My relationship with my manager is really important. We balance tactical work—talking through whatever challenges are facing me—with what I want to do and how I want to grow in the long term. We always make sure we have space for both of those topics.
I also attend manager trainings on a regular basis. They’re a nice way to have all managers in the company learn together and discuss relevant topics.
My favorite meetings are engineering manager meetings, though. I really appreciate learning from other people’s experiences and having more casual conversations with my peers. One of the challenges of being a manager is that you’re not always working closely with people doing the same type of work as you are. So it’s really helpful to come up with structures where you get to interact with your peers and brainstorm.
What are your priorities as a manager?
My main priority is my reports! I try to take good care of our one-on-one projects, so whenever I find something good for us to talk about, I’ll add it there. I’m always trying to find topics related to their growth and talking about their big picture goals frequently. I also write code, contributing pieces to a lot of exciting parts of our product. It’s important to me to make sure my technical skills are still sharp enough to be a good coach to my reports.
Most managers also have other Areas of Responsibility (AoRs) that they’re passionate about, and I’m no exception; for example, I do a lot of work with university recruiting. Working on a variety of responsibilities—from managing my reports to contributing to areas I care about in the organization—is a nice way to keep my job exciting for me.
What do you find to be most rewarding as a manager?
I’m really motivated by watching my reports grow and meet their goals. It’s really satisfying to see my reports get clarity on what their goals are—and to see them reach them!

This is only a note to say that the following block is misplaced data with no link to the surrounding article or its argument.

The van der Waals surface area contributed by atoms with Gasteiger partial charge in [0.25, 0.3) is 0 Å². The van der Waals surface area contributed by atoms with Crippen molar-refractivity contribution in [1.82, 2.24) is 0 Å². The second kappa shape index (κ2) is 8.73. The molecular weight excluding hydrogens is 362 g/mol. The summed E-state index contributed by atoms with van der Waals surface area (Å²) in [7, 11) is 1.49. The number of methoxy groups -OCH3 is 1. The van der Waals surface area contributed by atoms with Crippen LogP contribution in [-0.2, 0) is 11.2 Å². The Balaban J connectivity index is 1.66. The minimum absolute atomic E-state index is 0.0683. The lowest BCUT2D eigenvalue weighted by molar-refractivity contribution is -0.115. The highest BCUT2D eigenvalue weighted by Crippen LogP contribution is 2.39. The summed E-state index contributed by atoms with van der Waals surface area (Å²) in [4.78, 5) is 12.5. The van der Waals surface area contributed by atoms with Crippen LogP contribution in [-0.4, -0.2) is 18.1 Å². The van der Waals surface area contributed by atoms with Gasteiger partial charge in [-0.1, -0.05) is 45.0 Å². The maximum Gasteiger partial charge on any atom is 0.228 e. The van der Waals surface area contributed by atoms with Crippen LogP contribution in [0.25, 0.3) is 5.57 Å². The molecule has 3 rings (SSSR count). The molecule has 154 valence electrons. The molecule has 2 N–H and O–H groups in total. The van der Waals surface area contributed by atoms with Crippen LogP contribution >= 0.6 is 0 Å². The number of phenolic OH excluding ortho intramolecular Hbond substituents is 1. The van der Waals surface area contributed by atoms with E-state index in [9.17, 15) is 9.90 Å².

Once they’ve set goals, we work together to make sure they have successful mentorship relationships. For example, some of my reports are really excited to grow into being program leads. I’m excited to help them figure out what skills they need to achieve that: what projects can they work on, who can give them feedback, things like that.
What does success look like at Asana?
There’s a broad range of what success looks like at Asana and managers get to focus on co-creating what success looks like for each of their reports. I think it also helps that we have people who are visibly successful in very different roles.
I love that Asana has very successful engineers in a number of different roles—we have some very senior ICs, PLs, and managers. I appreciate that each role presents unique responsibilities that speak to different people, and each contributes to Asana’s success.
Why do you feel good coming to work each day?
I’m impressed at how much Asana invests in the long term. Within engineering, we invest so much in our systems. For example, we were willing to do a complete rewrite of our site for performance because we think it will set us up for success in the future.
I also see our investment in people’s long-term growth, making sure everyone has the resources they need to become leaders—whatever role that might be in. I’ve gotten to experience it personally, through my own growth at Asana—that’s what’s kept me here so long! That feels really good.
Does Rachel seem like someone you’d like to work with? Have a look at our open engineering positions to see how you might fit into our team.